So if we cannot publish a full web based map service comparable with other web based map services, the next best thing we can do is to produce static maps in a form that makes it easy to navigate quickly between maps as one is actually travelling along a particular route, whether on a train or by road nearby. This became a desirable capability arising out of a journey by road / sea from Christchurch to Gisborne around 18 months ago and it is appropriate therefore that the map volume for the main line to Gisborne and its various branches is the first to be completed.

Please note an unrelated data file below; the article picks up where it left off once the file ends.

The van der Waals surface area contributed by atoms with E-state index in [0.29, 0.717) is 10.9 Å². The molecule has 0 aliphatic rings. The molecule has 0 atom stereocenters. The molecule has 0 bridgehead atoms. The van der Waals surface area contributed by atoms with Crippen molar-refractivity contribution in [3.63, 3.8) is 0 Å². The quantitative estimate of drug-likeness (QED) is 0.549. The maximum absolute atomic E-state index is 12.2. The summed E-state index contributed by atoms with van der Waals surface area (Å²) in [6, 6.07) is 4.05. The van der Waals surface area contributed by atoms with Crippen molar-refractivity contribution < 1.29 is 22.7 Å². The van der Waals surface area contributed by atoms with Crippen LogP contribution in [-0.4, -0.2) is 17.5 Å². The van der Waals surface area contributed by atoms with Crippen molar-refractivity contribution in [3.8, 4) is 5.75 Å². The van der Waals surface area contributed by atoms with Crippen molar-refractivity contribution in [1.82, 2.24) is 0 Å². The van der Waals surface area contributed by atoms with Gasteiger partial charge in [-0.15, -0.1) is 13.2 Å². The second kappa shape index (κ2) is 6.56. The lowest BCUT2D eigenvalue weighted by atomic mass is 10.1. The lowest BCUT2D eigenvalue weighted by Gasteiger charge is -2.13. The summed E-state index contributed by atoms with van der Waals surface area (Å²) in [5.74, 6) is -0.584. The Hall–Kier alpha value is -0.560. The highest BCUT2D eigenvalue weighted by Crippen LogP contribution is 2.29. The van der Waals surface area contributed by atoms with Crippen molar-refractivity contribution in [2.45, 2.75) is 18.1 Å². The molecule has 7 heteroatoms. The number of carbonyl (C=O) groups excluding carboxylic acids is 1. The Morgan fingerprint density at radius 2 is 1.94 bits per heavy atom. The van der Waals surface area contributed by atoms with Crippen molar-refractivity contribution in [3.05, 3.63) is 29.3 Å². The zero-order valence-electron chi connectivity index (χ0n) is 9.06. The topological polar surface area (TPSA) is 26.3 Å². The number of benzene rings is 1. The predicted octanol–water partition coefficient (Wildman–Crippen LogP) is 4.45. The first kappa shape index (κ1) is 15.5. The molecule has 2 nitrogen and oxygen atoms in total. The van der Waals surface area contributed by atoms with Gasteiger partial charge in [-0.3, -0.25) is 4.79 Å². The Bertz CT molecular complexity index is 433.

Whilst there are obvious limitations in the format we have implemented, which uses Google Photos to provide the map storage and the user interface, we expect end users to make use of other online maps in conjunction with our map volumes which have in them sufficient geographical information to enable a particular location depicted on a map to be easily located. Whilst it is obvious zooming in and out is not possible as in the Google Maps website, this in fact requires massive resources to produce and implement such as Google’s own enormous collection of aerial photography taken by their own satellites and running in their massive world wide data center cloud so on that basis it is easy to understand why it is difficult for us to duplicate that kind of functionality. Whilst Open Street Maps is able to provide zoomable maps, they are only diagrammatic without any aerial photography which uses the most physical resources and costs the most to implement.